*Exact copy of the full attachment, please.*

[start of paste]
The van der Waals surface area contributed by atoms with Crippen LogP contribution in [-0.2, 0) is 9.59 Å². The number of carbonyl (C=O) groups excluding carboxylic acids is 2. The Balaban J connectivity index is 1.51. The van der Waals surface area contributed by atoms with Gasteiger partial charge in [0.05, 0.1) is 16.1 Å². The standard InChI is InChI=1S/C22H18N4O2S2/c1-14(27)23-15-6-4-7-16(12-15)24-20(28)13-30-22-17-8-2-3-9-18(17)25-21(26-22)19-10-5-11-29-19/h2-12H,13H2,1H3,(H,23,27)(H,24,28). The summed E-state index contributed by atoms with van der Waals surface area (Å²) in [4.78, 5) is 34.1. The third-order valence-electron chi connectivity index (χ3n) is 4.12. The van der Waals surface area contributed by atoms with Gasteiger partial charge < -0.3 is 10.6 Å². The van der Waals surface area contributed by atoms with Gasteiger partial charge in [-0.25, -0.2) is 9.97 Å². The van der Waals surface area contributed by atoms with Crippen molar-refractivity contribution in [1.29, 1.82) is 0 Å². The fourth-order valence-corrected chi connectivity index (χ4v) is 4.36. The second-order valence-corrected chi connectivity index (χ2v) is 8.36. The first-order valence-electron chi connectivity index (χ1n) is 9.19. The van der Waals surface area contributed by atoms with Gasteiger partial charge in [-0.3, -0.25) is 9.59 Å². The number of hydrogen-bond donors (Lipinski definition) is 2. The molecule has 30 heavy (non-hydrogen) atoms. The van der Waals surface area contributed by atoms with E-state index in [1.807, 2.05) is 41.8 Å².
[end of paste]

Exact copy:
The van der Waals surface area contributed by atoms with Crippen LogP contribution in [-0.2, 0) is 9.59 Å². The number of carbonyl (C=O) groups excluding carboxylic acids is 2. The Balaban J connectivity index is 1.51. The van der Waals surface area contributed by atoms with Gasteiger partial charge in [0.05, 0.1) is 16.1 Å². The standard InChI is InChI=1S/C22H18N4O2S2/c1-14(27)23-15-6-4-7-16(12-15)24-20(28)13-30-22-17-8-2-3-9-18(17)25-21(26-22)19-10-5-11-29-19/h2-12H,13H2,1H3,(H,23,27)(H,24,28). The summed E-state index contributed by atoms with van der Waals surface area (Å²) in [4.78, 5) is 34.1. The third-order valence-electron chi connectivity index (χ3n) is 4.12. The van der Waals surface area contributed by atoms with Gasteiger partial charge < -0.3 is 10.6 Å². The van der Waals surface area contributed by atoms with Gasteiger partial charge in [-0.25, -0.2) is 9.97 Å². The van der Waals surface area contributed by atoms with Crippen molar-refractivity contribution in [1.29, 1.82) is 0 Å². The fourth-order valence-corrected chi connectivity index (χ4v) is 4.36. The second-order valence-corrected chi connectivity index (χ2v) is 8.36. The first-order valence-electron chi connectivity index (χ1n) is 9.19. The van der Waals surface area contributed by atoms with Gasteiger partial charge in [-0.3, -0.25) is 9.59 Å². The number of hydrogen-bond donors (Lipinski definition) is 2. The molecule has 30 heavy (non-hydrogen) atoms. The van der Waals surface area contributed by atoms with E-state index in [1.807, 2.05) is 41.8 Å².